In another few miles, Ralph will abandon as well.
Finally, one of our enemies takes a break from pounding us. The sun is finally going down. What a tough day so far. After the flat I had at the 25 miles mark, I continued to flat all day. Although I carefully inspected the tire, I couldn't find the offender. Every 11-15 miles, I had to stop and repump the tire to keep going. And I replaced the tube twice, hoping I'd solved it.
Finally, at Thompsonville, after nearly 12 hours of this nonsense, Dennis looked at my tire for me. He found a small rock in the outside of the tire which didn't seem to come through the casing, but must have been working it's way through as I rode. Once removed, at least I wouldn't be wearing out my pump or myself now. Thank you Dennis.
Dark again. We'll soon be on the Tunnel Hill Bike Trail. 15 miles of crushed limestone, sticks, and only God knows what else. We'll have to ride carefully and pay attention. And with no mishaps, maybe by 10 or so we'll be in Vienna. That puts us about two hours behind most of the riders, but still in the money.
Day two. Dennis and I left the hotel at 2:45. Not much rest. Surprisingly our legs are strong, but our bottoms are complaining. Dennis is wearing two pairs of shorts, and I decide to do the same. It helps a little, but this could be a long 162 miles today.
Dennis has encouraged me to "go on ahead, if you want". I refuse. We've come this far together, I couldn't imagine separating now. We'll pull each other to the finish today.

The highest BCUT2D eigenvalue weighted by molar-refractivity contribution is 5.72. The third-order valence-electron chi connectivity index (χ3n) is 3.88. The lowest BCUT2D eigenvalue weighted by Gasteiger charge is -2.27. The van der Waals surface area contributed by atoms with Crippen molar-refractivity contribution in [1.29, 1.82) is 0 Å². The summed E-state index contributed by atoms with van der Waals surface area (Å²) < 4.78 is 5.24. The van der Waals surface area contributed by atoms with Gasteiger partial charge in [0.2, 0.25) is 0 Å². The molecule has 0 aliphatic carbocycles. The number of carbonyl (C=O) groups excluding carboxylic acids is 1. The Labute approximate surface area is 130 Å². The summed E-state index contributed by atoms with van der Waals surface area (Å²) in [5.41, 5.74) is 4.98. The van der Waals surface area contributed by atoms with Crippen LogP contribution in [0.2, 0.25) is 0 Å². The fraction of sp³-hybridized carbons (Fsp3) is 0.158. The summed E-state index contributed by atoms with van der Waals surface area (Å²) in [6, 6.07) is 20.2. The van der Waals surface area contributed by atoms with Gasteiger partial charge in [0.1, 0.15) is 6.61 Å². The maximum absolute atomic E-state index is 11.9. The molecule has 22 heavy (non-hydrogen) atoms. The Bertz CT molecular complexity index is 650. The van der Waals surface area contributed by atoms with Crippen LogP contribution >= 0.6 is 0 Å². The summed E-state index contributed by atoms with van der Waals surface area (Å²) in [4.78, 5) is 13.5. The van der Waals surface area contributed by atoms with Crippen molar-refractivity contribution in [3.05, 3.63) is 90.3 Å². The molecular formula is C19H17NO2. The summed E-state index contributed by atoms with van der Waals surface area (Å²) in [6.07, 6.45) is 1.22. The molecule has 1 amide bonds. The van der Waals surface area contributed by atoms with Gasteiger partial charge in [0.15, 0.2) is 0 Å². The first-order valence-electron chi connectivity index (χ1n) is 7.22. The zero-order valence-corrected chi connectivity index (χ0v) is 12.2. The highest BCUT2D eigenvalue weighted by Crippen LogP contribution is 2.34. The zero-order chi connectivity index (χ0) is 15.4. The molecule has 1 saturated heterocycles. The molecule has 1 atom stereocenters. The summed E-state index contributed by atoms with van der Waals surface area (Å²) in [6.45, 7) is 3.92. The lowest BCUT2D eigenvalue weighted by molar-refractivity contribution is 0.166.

At last! Okawville! It's the last control before the finish. Only 50 miles to go, now.
After getting a ride from Vienna back to Edwardsville, John met us at the Gas Mart in Okawville. He still looks beat up. But he'll be back for another try later. He's tough.
The dynamic duo today. Dennis Smith and me. Speaking of style point, notice the straps of my bib shorts? I know you're supposed to have them UNDER the jersey. The first pair IS under the jersey. I was too tired to mess with the second pair. I just pulled them on. I'll never get my picture in American Randonneur if I don't get my style together.
Putting the Brevet card in the plastic box at the Police Station is the last thing I have to do. 375 miles ago, I wasn't sure we'd have this picture. I'm glad we do.
And I couldn't have done it without help. Thank you John and Dennis for riding with me today; especially you, Dennis. Without your help with my tire, I might have had to abandon in Vienna. Without your encouragement I might have fallen to the conditions. In fact, at one time, when the heat was really getting to me on day two, I mentioned to Dennis that I really needed to stop and cool off. We found a shady spot on the roadside, and I lay in the grass to rest. I immediately fell asleep. Dennis sat patiently, watching over me for a few minutes until I woke up and was ready to go again. That's the kind of friend he was on this ride.
And special thanks to Mrs. Stoneman. As the CFO of our little enterprise, she has never flinched at yet another bicycling purchase. She wants me to realize my dreams, and is willing to go along without complaint. I couldn't have done it otherwise.
Finally, thank you to the makers of Advil. You made the difference in this ride. Together we defeated the saddle sore demons which harassed me for these two days. And now Hibiclens will take over.
I was hoping to do the entire series for the first time this year. There were plenty of obstacles threatening my promise to myself. But now it's done.
Miles to go...Promises to Keep...With a Little Help From My Friends.